Marijuana Boosts Memory in Aging Brains

According to a study released in Nature Medicine, marijuana may boost cognitive function and memory in elderly brains–at least in mice.

In past years, the focus of marijuana research has looked at effects of cannabis consumption in teenagers and young adults. Findings concluded that cannabis use in young brains is detrimental–and this most recent study did corroborate those findings.

However, when it comes to elderly brains and cannabis, it’s a completely different story.

Andreas Zimmer, a professor of molecular psychiatry at the University of Bonn in Germany, along with a team of researchers, found “a dramatic improvement in cognitive functions” in mice given daily, low doses of THC for a month.

Researchers included young, mature, and elderly mice in the study and performed a number of behavioral experiments. In some of the experiments, THC seemed to improve the memory in the older mice to such a degree that their cognitive function appeared to be as good as those of young mice.

In one of the tasks, mice were placed in a water maze with a hidden platform that allowed them to escape. In the control group, (mice who were not given THC) the mature and old mice took longer to climb out than the young mice. Among mature and elderly mice that had been given THC, they found the platform faster than the control mice in corresponding age groups. Young mice given THC took longer to learn where the platform was hidden.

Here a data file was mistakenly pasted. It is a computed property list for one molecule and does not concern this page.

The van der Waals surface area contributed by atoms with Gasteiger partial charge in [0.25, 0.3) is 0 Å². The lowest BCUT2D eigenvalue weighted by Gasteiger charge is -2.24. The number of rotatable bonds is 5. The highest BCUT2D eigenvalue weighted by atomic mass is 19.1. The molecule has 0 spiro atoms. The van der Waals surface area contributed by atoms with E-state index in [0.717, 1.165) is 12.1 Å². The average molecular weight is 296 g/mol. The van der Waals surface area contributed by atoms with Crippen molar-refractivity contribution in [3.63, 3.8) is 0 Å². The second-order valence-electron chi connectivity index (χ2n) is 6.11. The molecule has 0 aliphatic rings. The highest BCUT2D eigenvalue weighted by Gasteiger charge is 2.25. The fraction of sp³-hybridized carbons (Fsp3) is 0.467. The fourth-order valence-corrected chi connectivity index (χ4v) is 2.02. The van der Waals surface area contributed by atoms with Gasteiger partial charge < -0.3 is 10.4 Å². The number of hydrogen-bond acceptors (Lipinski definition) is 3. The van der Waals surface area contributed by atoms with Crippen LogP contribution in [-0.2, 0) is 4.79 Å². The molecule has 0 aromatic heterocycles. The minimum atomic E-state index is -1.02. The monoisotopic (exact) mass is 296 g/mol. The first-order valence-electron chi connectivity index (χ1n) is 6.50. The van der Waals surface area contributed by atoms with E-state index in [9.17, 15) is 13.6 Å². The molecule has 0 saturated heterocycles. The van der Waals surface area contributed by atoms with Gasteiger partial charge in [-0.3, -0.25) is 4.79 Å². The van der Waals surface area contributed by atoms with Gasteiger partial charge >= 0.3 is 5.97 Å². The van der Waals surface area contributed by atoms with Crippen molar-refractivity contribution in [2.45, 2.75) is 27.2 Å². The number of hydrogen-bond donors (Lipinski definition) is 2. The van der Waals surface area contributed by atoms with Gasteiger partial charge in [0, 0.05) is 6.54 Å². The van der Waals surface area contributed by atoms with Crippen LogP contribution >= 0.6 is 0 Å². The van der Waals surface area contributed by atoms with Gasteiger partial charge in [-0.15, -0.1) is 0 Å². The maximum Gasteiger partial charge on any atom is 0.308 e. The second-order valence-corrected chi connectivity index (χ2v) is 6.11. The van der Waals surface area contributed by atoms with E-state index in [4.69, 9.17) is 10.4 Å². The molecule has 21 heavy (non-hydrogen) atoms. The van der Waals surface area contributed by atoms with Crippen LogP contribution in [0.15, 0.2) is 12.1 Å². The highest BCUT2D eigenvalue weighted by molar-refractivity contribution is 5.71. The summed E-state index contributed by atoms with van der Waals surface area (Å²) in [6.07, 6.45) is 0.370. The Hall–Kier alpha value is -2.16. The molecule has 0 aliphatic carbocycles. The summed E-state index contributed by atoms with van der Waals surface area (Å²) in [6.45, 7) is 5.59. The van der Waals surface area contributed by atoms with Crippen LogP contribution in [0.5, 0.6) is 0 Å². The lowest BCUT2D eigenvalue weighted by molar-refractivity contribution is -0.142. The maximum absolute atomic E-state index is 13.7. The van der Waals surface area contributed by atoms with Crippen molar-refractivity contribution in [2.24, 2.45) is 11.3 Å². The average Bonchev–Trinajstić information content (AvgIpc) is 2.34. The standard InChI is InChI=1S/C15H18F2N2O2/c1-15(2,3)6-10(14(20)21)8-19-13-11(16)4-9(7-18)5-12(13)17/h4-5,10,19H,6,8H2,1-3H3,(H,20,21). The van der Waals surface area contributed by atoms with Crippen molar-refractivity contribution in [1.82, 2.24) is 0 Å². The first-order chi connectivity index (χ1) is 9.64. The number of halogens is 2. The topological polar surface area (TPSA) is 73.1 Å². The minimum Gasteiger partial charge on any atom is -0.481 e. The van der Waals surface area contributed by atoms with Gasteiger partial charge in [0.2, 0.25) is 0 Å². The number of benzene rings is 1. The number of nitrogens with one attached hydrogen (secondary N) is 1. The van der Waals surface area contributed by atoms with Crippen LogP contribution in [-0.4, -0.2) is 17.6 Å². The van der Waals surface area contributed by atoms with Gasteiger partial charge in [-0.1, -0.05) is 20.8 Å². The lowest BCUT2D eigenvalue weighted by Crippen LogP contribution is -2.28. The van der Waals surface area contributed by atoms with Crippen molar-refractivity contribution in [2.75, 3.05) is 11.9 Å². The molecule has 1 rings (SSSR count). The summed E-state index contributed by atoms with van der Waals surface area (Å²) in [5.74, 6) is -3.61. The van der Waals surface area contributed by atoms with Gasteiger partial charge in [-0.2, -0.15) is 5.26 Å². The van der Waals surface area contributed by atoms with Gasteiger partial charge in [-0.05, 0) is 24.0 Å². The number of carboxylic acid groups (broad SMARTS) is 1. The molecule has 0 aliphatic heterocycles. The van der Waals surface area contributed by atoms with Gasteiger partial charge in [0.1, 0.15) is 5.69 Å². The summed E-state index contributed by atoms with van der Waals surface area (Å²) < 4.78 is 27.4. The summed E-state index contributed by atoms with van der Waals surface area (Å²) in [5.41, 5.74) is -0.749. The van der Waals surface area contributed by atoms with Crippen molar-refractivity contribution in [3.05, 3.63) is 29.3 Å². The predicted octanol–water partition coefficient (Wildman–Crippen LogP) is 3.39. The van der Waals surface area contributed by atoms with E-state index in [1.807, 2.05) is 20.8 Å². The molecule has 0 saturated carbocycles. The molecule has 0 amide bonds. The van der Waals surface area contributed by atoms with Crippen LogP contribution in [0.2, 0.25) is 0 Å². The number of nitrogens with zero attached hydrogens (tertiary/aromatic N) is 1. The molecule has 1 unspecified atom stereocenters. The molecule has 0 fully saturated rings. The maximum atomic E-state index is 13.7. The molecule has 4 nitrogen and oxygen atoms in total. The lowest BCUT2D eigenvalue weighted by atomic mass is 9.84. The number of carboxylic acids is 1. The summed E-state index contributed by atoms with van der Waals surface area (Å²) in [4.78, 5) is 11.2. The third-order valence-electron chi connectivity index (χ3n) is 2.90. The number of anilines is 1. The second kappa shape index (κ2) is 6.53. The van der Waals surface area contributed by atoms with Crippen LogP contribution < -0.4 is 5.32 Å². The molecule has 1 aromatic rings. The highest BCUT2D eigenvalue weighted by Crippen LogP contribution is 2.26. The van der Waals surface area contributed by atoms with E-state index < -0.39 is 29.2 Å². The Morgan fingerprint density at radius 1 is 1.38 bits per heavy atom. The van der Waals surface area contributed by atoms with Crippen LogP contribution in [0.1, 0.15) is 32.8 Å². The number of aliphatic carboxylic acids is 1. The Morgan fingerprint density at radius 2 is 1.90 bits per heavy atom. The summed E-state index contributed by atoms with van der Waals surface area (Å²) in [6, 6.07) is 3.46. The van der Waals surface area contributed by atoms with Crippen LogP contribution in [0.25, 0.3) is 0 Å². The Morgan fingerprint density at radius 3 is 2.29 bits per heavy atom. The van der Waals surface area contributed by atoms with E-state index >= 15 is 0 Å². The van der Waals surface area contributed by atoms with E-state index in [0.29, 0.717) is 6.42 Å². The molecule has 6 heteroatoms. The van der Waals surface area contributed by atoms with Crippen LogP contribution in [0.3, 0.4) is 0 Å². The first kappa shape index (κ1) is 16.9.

The findings raise the possibility that cannabinoids might act as anti-aging molecules in the brain. “That is something we absolutely did not expect: the old animals [that received] THC looked most similar to the young, untreated control mice,” Zimmer said.

However, other scientists cautioned that extrapolating findings in mice to humans is premature. “This well-designed set of experiments shows that chronic THC pretreatment appears to restore a significant level of diminished cognitive performance in older mice, while corroborating the opposite effect among young mice,” Susan Weiss, director of the Division of Extramural Research at the National Institute on Drug Abuse who was not involved in the study, wrote in an e-mail to Scientific America. Nevertheless, she added, “While it would be tempting to presume the relevance of these findings [extends] to aging humans…further research will be critically needed.”

Zimmer and his colleagues have already been awarded funding to begin a clinical trial studying the effects of THC in elderly adults with mild cognitive impairments.

“If we can rejuvenate the brain so that everybody gets five to 10 more years without needing extra care, then that is more than we could have imagined,” study co-author Andras Bilkei-Gorzo told The Guardian.

 

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